Autumn lovers can get their fill of fall color at Mill Creek

Published on October 21, 2013 in The Vindicator (Link)

By SHEE WAI WONG
TheNewsOutlet.org

Visitors to Fellows Riverside Gardens at Mill Creek Park will get a spectacular view from the Garden Café terrace, not only of the colorful trees, but also of Lake Glacier. TheNewsOutlet.org/Shee Wai Wong

Visitors to Fellows Riverside Gardens at Mill Creek Park will get a spectacular view from the Garden Café terrace, not only of the colorful trees, but also of Lake Glacier. TheNewsOutlet.org/Shee Wai Wong

Warm sunny days and cool nights in late September and early October combined to make the perfect recipe for fantastic fall color at Mill Creek Park this year.

“We should get a nice display this year,” said Ellen Speicher, assistant horticulture director at Mill Creek MetroParks.

While the display started early, the best colors are yet to come, said Speicher. She anticipates the most vibrant colors will be on show throughout the rest of October.

Carmelita Reyes of Youngstown is a regular visitor to the Fellows Riverside Gardens, and she often brings her two sons along.

“We come here all the time, now it may be the last time we are able to enjoy the nice weather. My kids just love it.”

The reason for the great autumn is because of the rainy summer the Mahoning Valley experienced. Apparently, that wet weather is excellent for growing trees. – and the better the trees grow, the better colors you get in the fall.

“We’ve had very nice moderate rain throughout the spring and summer months, which is allowed the trees to catch up a little bit from the past two years of having really hot and dry summers and falls,” said Casey Burdick, fall color forester for the Ohio Department of Natural Resources.

He predicts the second full week in October to be the peak of fall color in Northeast Ohio.

The Parapet Bridge, on the east side of Lake Glacier, is a perfect spot to view the fall show of colors. TheNewsOutlet.org/Shee Wai Wong

The Parapet Bridge, on the east side of Lake Glacier, is a perfect spot to view the fall show of colors. TheNewsOutlet.org/Shee Wai Wong

Among the trees with the showiest foliage are the maples and black gum trees, which are two of Speicher’s favorites.

“Some of the nicest trees, of course, are the maples, especially the sugar maple, which usually turns to really pretty yellow or orange color. We also have some trees like black gums that are native trees, they turn a very beautiful red color,” Speicher said.

Mill Creek has scheduled several events to take advantage of this colorful display said Linda Kostka, development and marketing director at Mill Creek MetroParks. These include the annual Pumpkin Walk at Twilight Oct. 20 at Fellows Riverside Gardens and wagon tours at MetroParks Farm on weekends.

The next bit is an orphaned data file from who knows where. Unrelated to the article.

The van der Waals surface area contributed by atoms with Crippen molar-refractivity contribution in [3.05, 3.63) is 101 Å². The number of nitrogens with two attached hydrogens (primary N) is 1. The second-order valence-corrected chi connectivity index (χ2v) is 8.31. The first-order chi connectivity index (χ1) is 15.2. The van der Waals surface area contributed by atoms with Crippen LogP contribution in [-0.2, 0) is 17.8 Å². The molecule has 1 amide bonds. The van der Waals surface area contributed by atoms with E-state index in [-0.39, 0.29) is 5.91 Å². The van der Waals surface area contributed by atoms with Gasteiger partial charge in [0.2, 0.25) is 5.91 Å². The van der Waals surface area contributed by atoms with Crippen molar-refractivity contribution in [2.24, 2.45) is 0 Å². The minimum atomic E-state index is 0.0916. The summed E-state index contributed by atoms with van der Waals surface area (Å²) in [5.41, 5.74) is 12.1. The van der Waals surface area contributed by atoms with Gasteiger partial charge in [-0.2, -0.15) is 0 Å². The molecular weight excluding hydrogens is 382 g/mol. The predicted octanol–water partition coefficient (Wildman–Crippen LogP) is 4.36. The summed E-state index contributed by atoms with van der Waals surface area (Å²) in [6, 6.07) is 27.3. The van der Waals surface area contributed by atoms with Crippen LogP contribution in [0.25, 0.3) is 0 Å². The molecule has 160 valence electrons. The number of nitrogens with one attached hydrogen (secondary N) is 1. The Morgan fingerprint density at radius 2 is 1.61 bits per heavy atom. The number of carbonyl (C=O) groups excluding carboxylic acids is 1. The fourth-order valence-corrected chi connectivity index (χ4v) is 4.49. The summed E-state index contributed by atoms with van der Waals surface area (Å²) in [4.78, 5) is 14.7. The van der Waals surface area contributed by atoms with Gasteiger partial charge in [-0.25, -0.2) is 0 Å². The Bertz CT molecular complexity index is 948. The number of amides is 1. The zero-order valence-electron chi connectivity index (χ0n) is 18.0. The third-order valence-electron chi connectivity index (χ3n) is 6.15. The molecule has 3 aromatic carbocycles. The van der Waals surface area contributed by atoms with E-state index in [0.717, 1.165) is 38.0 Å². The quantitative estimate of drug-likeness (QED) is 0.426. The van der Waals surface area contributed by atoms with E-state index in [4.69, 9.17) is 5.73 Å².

Kostka also recommends park lovers “take a drive to see the exquisite fall foliage.”

“Highlights will be found at the Garden Café terrace that overlooks Lake Glacier, the gorge area at Lanterman’s Mill and a drive down Price Road,” Kostka said. “Of course, any place in the MetroParks is beautiful the fall.”

Visitors to Mill Creek MetroParks this fall will be sure to see several squirrels scampering about collecting acorns. Park officials say the squirrels will most likely be eating the acorns from the white oak trees because they are sweeter and storing the ones from the red oaks because they are higher in tannic acid and keep better in winter. TheNewsOutlet.org/Shee Wai Wong

Visitors to Mill Creek MetroParks this fall will be sure to see several squirrels scampering about collecting acorns. Park officials say the squirrels will most likely be eating the acorns from the white oak trees because they are sweeter and storing the ones from the red oaks because they are higher in tannic acid and keep better in winter. TheNewsOutlet.org/Shee Wai Wong

While the trees and plants get most of the attention, wildlife lovers might want to observe some of the little creatures that inhabit the park. These animals become quite active in fall because they are grasping their last chance to store some extra food in preparation for winter. Speicher said you can usually spot squirrels hanging around the parks and gardens.

“We have oak trees in our gardens, especially in our woodland areas.

And, where there are oaks, there are acorns. And where there are acorns, you get lots of squirrels.

Speicher said the squirrels target the red and white oak trees, but they usually eat the acorns from the white oaks first because they produce sweeter acorns. The acorns from the red oak trees contain tannic acid, which means they will last longer for the winter.

TheNewsOutlet.org is a collaborative effort among the Youngstown State University journalism program, The University of Akron and professional media outlets including, WYSU-FM Radio and The Vindicator (Youngstown), The Beacon Journal and Rubber City Radio (Akron)

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